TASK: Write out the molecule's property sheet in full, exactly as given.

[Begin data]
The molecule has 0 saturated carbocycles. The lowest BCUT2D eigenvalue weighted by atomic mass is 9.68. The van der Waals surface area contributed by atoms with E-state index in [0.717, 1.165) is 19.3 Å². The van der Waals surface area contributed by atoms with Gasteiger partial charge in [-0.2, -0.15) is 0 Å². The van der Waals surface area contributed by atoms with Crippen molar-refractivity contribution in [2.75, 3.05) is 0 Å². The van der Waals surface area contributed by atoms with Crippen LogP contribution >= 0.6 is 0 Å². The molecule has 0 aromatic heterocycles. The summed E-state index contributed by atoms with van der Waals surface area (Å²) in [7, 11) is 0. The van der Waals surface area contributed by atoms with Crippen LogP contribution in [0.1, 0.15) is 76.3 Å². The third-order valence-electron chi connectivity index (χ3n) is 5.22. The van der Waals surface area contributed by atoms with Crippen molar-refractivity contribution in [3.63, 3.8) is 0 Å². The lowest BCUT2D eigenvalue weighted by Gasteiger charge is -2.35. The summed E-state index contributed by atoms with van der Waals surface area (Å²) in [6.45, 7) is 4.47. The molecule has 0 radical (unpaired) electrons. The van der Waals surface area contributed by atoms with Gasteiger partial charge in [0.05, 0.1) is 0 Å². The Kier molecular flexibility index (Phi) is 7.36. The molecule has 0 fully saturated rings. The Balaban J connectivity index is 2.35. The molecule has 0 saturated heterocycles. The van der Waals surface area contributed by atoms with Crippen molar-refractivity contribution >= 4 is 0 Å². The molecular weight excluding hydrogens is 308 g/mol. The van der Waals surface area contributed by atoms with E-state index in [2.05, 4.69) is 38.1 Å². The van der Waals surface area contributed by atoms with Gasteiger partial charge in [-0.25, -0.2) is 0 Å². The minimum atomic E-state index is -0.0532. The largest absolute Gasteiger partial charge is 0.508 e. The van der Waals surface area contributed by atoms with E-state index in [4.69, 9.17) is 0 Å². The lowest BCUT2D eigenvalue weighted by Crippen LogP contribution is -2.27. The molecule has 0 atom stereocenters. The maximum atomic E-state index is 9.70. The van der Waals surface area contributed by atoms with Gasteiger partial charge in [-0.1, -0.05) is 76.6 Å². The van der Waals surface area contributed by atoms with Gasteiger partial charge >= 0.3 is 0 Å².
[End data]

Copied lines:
The molecule has 0 saturated carbocycles. The lowest BCUT2D eigenvalue weighted by atomic mass is 9.68. The van der Waals surface area contributed by atoms with E-state index in [0.717, 1.165) is 19.3 Å². The van der Waals surface area contributed by atoms with Gasteiger partial charge in [-0.2, -0.15) is 0 Å². The van der Waals surface area contributed by atoms with Crippen molar-refractivity contribution in [2.75, 3.05) is 0 Å². The van der Waals surface area contributed by atoms with Crippen LogP contribution >= 0.6 is 0 Å². The molecule has 0 aromatic heterocycles. The summed E-state index contributed by atoms with van der Waals surface area (Å²) in [7, 11) is 0. The van der Waals surface area contributed by atoms with Crippen LogP contribution in [0.1, 0.15) is 76.3 Å². The third-order valence-electron chi connectivity index (χ3n) is 5.22. The van der Waals surface area contributed by atoms with Crippen molar-refractivity contribution in [3.63, 3.8) is 0 Å². The lowest BCUT2D eigenvalue weighted by Gasteiger charge is -2.35. The summed E-state index contributed by atoms with van der Waals surface area (Å²) in [6.45, 7) is 4.47. The molecule has 0 radical (unpaired) electrons. The van der Waals surface area contributed by atoms with Gasteiger partial charge in [0.05, 0.1) is 0 Å². The Kier molecular flexibility index (Phi) is 7.36. The molecule has 0 fully saturated rings. The Balaban J connectivity index is 2.35. The molecule has 0 saturated heterocycles. The van der Waals surface area contributed by atoms with Crippen molar-refractivity contribution >= 4 is 0 Å². The molecular weight excluding hydrogens is 308 g/mol. The van der Waals surface area contributed by atoms with E-state index in [2.05, 4.69) is 38.1 Å². The van der Waals surface area contributed by atoms with Gasteiger partial charge in [-0.25, -0.2) is 0 Å². The minimum atomic E-state index is -0.0532. The largest absolute Gasteiger partial charge is 0.508 e. The van der Waals surface area contributed by atoms with E-state index in [4.69, 9.17) is 0 Å². The lowest BCUT2D eigenvalue weighted by Crippen LogP contribution is -2.27. The molecule has 0 atom stereocenters. The maximum atomic E-state index is 9.70. The van der Waals surface area contributed by atoms with Gasteiger partial charge in [-0.1, -0.05) is 76.6 Å². The van der Waals surface area contributed by atoms with Gasteiger partial charge >= 0.3 is 0 Å².